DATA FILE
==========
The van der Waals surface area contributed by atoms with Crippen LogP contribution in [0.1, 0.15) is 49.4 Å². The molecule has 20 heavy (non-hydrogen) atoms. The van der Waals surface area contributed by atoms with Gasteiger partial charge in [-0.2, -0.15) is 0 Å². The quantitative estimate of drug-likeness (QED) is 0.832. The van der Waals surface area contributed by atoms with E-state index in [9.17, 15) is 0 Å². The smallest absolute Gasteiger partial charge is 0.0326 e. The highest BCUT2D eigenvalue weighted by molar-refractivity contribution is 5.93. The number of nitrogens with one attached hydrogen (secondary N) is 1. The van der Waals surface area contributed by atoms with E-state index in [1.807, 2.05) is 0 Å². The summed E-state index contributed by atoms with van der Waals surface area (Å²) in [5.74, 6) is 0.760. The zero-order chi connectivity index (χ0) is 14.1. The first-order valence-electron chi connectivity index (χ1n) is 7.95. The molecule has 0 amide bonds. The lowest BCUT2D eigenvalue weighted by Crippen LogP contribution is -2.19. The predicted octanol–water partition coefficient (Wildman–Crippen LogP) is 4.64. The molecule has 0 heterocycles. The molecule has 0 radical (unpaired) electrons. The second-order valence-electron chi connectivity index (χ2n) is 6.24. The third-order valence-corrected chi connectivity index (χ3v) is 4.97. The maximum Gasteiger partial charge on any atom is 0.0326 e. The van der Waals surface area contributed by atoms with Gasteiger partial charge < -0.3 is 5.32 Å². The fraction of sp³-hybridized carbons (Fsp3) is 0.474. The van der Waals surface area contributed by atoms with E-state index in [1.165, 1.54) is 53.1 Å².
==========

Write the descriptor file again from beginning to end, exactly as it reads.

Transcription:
The van der Waals surface area contributed by atoms with Crippen LogP contribution in [0.1, 0.15) is 49.4 Å². The molecule has 20 heavy (non-hydrogen) atoms. The van der Waals surface area contributed by atoms with Gasteiger partial charge in [-0.2, -0.15) is 0 Å². The quantitative estimate of drug-likeness (QED) is 0.832. The van der Waals surface area contributed by atoms with E-state index in [9.17, 15) is 0 Å². The smallest absolute Gasteiger partial charge is 0.0326 e. The highest BCUT2D eigenvalue weighted by molar-refractivity contribution is 5.93. The number of nitrogens with one attached hydrogen (secondary N) is 1. The van der Waals surface area contributed by atoms with E-state index in [1.807, 2.05) is 0 Å². The summed E-state index contributed by atoms with van der Waals surface area (Å²) in [5.74, 6) is 0.760. The zero-order chi connectivity index (χ0) is 14.1. The first-order valence-electron chi connectivity index (χ1n) is 7.95. The molecule has 0 amide bonds. The lowest BCUT2D eigenvalue weighted by Crippen LogP contribution is -2.19. The predicted octanol–water partition coefficient (Wildman–Crippen LogP) is 4.64. The molecule has 0 heterocycles. The molecule has 0 radical (unpaired) electrons. The second-order valence-electron chi connectivity index (χ2n) is 6.24. The third-order valence-corrected chi connectivity index (χ3v) is 4.97. The maximum Gasteiger partial charge on any atom is 0.0326 e. The van der Waals surface area contributed by atoms with Gasteiger partial charge < -0.3 is 5.32 Å². The fraction of sp³-hybridized carbons (Fsp3) is 0.474. The van der Waals surface area contributed by atoms with E-state index in [1.165, 1.54) is 53.1 Å².